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How to Advertise Effectively During a Political Year

scrabble letters spelling “vote” with american flag in the background

If you’re a media buyer, “preempt” is most likely top on your list of curse words. For those who may not deal with booking media schedules, preempt means to replace with something considered to be of greater value or priority. In the media world, it means that well-placed, previously booked spots are preempted due to another company wanting those timeslots and paying more money to get them. As you can imagine, it is a particularly frustrating problem during political years when politicians are willing to pay any price to get their spot on the air. A friend at a local TV station recently said that a certain political group was spending $50,000 per spot during Packers games this year. Normally you could get an ad in a game for $8,000 - $10,000 for comparison.

Tips on TV Advertising During a Political Year

1. Book schedules early

Sparkler lighting photo 2019

One thing that really helps is to book schedules as early as possible. The longer an ad has been in place, the less likely it is to be pulled out. While clients that book annual schedules aren’t always completely safe from preemption, they are at least in a better position than clients who just booked something last week.

Another idea, if you are sitting on a schedule waiting for client approval to pull the trigger, go ahead and book it and pull spots out later if need be. Most TV stations won’t penalize you for cancelling when inventory is so sparse anyway, and those spaces will certainly get filled.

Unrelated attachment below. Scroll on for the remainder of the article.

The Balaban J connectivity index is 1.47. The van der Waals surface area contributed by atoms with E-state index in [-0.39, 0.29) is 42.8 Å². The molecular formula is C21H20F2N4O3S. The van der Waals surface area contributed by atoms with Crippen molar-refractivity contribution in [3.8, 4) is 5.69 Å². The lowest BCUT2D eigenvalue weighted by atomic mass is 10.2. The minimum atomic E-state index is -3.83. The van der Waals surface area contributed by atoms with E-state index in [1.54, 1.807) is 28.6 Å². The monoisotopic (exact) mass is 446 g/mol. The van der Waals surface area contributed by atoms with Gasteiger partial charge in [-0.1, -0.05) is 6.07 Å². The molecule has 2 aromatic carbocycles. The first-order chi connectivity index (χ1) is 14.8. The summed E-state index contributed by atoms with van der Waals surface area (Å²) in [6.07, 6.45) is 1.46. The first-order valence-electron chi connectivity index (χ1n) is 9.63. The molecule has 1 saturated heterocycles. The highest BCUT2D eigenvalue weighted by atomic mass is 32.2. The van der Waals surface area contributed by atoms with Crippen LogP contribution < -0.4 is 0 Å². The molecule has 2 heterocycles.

2. Use bookended spots

Bookshelf with bat bookend

There are a limited number of thirty-second spots that can run in commercial breaks, and there always seem to be openings for fifteen-second spots compared to thirties. Bookend fifteens are two fifteen-second spots—one that airs at the beginning of a commercial break and one that airs at the end of a commercial break. It’s easier to place these spots, and they are less likely to get preempted than a coveted thirty-second spot.

3. Know your media reps and use them as a resource

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Your trusted vendors can be your best bet to get through a political year. They can advise you when political money starts to roll in and make suggestions about when/how to book. Even if they can’t completely protect your buys from being preempted, they can help you find reasonable makegoods when the preempts occur. One vendor I work with, who goes above and beyond, took a spot that was preempted in TV news and added a makegood in The Bachelor. Understandably, some reps are not able to offer that level of makegood, but hang on to the ones that are!

4. Consider alternatives to a traditional TV schedule

Logos of various cable media networks

Cable TV isn’t preempted nearly as much as broadcast TV, so it’s a great alternative if a spot is preempted, and you can’t agree upon a satisfactory makegood.

Additionally, advertising dollars that were meant for TV may have to be shifted into different media, such as online advertising. If the TV ad is already created, preroll is a great alternative! (Preroll ads are ads that run before a story/video online and are considered a form of online advertising, even though you are airing an ad initially made for TV.)

If your client insists on being in broadcast TV programming, and you have a sneaking suspicion that you are going to be preempted, consider buying five-second Station IDs or seven-second TV news/weather billboards which sound something like this, “XYZ News, Weather, and Sports brought to you by Matthews Tire. We keep you rolling during Michelin Month.” This provides exposure on TV—and those popular news audiences—while avoiding preempts altogether.

While you’re never going to love the puzzling task of how to best reconcile preempted spots, you can be better prepared by devising a game plan and learning what works best for you as your experience in this area continues to grow. And just think, after you get through the current political season, you’ll REALLY get to test out your skills in two years during another presidential election.